2012 Miami Marlins Season Review: Ricky Nolasco

Christian Petersen

For years, the Miami Marlins have waited for Ricky Nolasco to regress to his stellar peripherals. In 2012, the team counted on him less behind a number of good starters, but his peripherals caught up and struggled alongside his ERA this year.

The Miami Marlins were counting particularly on the ability of Josh Johnson, Mark Buehrle, and Anibal Sanchez to help carry their rotation. But the team knew that they had two good options remaining at the back end of the rotation in Ricky Nolasco and Carlos Zambrano. If either player played up to their decent talent level, the Marlins could have gotten away with two of the better fourth and fifth starters in baseball. Prior to the season, we expected Nolasco to be a durable, slightly below-average starter for the Marlins in 2012.

It turns out that Nolasco could not get his peripherals to match up with his ERA once again.

Marlins, 2012 IP K% BB% ERA FIP fWAR rWAR
Ricky Nolasco 191 15.0 5.7 4.48 3.87 2.7 1.5

Ricky Nolasco essentially matched his career numbers in 2012 by putting up a 4.48 ERA and 3.87 FIP very similar to his career 4.49 ERA and 3.83 FIP. The way he did it, however, was not as effective as it had been in previous years. From 2008 to 2010, Nolasco struck out 22.8 percent of batters faced while walking while walking 5.1 percent of those hitters. Despite that, he put up a 4.31 ERA during that time period. Now, in the past two seasons now, his strikeout rate has fallen to 15.8 percent, a drop of seven percent.

Nolasco's swinging strike rate has gone down to under nine percent in each of the last two seasons, while his contact rate has gone up above 81 percent in that same time period. Nolasco's 81.7 percent contact rate in 2012 was similar to struggling starters like Justin Masterson, Josh Beckett, and Mike Minor this season. Without the ability to miss bats, Nolasco's peripherals suddenly went on the decline.

That being said, Nolasco's contact rate in 2012 was also close to that of Cliff Lee's, and Lee had a stellar year. Then again, part of Lee's success this season came from his extreme lack of walks, and part of the decline in play by Nolasco was due to his slight increase in walks. His 5.7 percent walk rate is his highest since 2009, and that was a season in which he struck out 24 percent of batters faced. Once upon a time, Nolasco was one of the elite pitchers in terms of strikeout-to-walk ratio, but his 2.6 ratio this year marks the lowest of his career since his rookie year. Part of the potential problem in Nolasco's game is that the contact rate on pitches outside the zone has gone up in the last two years, up to 68 and 63 percent in 2011 and 2012 respectively from a career rate of 64 percent.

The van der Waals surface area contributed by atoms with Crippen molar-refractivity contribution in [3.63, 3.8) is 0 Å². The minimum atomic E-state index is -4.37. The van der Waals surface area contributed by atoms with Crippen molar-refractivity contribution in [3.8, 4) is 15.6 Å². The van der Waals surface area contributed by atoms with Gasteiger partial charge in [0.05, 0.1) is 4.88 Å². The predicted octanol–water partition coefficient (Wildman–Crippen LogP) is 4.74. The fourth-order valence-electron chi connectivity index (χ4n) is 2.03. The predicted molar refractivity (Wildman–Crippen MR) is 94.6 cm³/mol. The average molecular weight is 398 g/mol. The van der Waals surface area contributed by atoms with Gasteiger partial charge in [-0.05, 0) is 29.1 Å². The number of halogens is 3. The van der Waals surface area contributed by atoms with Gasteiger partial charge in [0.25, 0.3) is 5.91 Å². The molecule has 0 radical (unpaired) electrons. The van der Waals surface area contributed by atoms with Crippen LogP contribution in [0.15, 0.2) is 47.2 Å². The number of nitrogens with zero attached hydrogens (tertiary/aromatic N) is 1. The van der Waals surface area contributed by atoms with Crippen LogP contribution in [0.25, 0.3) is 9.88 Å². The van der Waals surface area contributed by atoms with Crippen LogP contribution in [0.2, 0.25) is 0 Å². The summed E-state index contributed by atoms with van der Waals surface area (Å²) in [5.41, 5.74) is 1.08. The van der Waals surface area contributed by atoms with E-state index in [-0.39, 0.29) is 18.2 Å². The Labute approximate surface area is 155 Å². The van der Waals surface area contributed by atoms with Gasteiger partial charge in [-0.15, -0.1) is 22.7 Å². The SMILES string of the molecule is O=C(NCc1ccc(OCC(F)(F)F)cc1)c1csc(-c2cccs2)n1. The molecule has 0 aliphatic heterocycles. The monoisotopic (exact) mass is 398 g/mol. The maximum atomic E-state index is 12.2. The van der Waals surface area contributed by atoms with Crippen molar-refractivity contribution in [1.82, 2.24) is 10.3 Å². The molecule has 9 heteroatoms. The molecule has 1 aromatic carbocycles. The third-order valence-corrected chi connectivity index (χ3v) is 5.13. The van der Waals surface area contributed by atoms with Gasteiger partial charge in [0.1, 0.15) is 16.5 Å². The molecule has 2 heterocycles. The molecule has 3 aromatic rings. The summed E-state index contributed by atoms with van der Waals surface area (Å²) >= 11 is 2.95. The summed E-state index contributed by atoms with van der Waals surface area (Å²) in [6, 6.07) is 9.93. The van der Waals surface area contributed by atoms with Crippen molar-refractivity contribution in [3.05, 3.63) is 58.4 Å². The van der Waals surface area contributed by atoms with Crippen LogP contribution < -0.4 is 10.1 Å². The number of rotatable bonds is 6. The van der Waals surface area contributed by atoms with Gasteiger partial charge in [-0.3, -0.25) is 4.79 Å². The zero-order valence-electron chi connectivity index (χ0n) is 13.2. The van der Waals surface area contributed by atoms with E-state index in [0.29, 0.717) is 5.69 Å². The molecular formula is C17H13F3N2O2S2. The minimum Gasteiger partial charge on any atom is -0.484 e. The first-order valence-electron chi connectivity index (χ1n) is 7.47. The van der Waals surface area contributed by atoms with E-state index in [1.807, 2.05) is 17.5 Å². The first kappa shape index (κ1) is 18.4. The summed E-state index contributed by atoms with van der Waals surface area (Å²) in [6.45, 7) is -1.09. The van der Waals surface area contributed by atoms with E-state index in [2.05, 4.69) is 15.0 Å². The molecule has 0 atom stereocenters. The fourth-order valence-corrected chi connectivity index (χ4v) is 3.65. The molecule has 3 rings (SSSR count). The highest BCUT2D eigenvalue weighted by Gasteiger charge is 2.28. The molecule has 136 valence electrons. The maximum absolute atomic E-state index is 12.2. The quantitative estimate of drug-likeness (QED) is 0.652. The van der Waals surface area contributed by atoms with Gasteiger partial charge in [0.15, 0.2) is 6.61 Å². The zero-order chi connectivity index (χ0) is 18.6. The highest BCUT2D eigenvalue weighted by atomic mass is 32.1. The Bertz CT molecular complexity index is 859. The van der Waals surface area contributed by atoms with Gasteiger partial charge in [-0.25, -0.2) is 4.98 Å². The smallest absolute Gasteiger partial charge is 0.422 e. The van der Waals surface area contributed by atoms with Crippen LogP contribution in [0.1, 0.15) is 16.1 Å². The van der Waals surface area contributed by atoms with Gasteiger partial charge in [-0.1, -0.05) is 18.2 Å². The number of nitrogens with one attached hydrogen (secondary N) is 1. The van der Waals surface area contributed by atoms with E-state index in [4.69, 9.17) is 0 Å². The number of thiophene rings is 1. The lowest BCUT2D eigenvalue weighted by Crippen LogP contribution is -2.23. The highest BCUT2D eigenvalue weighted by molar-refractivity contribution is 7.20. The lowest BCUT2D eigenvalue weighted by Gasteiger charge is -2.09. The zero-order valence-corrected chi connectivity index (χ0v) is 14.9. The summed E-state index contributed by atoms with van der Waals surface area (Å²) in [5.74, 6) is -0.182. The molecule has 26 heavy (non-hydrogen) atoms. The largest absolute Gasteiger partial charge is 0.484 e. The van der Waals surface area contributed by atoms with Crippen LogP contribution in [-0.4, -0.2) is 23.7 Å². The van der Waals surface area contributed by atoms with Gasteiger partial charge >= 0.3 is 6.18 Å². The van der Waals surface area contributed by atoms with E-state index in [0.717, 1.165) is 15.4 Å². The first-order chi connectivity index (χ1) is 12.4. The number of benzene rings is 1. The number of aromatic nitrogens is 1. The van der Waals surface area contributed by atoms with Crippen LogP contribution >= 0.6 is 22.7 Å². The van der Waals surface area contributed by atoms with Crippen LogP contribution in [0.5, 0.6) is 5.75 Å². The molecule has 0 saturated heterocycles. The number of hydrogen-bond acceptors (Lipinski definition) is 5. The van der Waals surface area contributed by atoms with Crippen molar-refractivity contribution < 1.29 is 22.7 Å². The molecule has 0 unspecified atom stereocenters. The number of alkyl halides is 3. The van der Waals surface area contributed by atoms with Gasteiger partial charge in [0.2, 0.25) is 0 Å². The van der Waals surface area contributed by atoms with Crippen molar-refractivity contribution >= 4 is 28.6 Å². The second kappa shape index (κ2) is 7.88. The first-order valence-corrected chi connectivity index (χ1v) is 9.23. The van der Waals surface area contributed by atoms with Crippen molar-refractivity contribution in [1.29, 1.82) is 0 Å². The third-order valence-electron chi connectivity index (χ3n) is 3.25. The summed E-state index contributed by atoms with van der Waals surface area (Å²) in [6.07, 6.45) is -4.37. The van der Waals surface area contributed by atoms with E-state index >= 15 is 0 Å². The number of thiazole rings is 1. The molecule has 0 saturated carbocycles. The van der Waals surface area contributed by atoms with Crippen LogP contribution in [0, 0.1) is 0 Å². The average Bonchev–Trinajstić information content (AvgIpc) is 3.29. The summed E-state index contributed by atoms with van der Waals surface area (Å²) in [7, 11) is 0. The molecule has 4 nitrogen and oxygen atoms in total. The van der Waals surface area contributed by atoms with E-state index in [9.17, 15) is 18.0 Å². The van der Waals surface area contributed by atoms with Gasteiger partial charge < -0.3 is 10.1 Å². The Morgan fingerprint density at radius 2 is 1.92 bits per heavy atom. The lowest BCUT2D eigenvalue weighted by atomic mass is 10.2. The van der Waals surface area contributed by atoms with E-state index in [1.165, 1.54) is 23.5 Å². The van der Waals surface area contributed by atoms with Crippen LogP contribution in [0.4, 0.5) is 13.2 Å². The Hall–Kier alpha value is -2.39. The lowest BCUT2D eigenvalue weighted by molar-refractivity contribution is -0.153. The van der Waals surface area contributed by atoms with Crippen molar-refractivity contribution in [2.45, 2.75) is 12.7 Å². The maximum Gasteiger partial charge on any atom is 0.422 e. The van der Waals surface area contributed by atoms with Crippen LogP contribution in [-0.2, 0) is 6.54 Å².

So with the decline of Nolasco's strikeout numbers, why has his FIP continued to be passable? The answer lies int the fact that, also in the last two seasons, Nolasco has drastically decreased his home run rate, down to just 2.2 percent from 3.2 percent from 2008 to 2010. He has done this by upping his ground ball rate each of the last two years as well, and this may have been done thanks to an increase in the use of a two-seam fastball in his repertoire. It has been effective at getting ground balls, but it seems to have reduced the effectiveness of his fastball, as both his fastball and two-seamer have lost whiffs compared to their career marks. Nolasco induced whiffs on just four percent of his four-seamers this season versus seven percent in his career. Add that to a slight decrease in slider usage and you can see why his whiffs have decreased over the years.

One thing that remained a problem this season was Nolasco's well-documented struggle with runners on base. In years past, he would get a lot more strikeouts and a lot fewer walks with the bases empty, as evidenced by his career 20.6 percent strikeout rate and 4.6 percent walk rate with the bases empty. In 2012, the problem remained, as his split of FIp with the bases empty versus runners on was about 0.3 runs, which is similar to his career split. It was not as pronounced, however, as it had been from 2008 to 2010, when the problems first became apparent.

All in all, nothing really went right for Nolasco in 2012, marking the fourth straight year in which the Marlins were disappointed by his inability to strand runners. This year continued a two-year trend of Nolasco having worked to get more ground balls at the expense of strikeouts, but once again that has not helped him recover the edge he had in 2008. Fewer strikeouts and more ground balls have still left Nolasco struggling to find the right formula for success.

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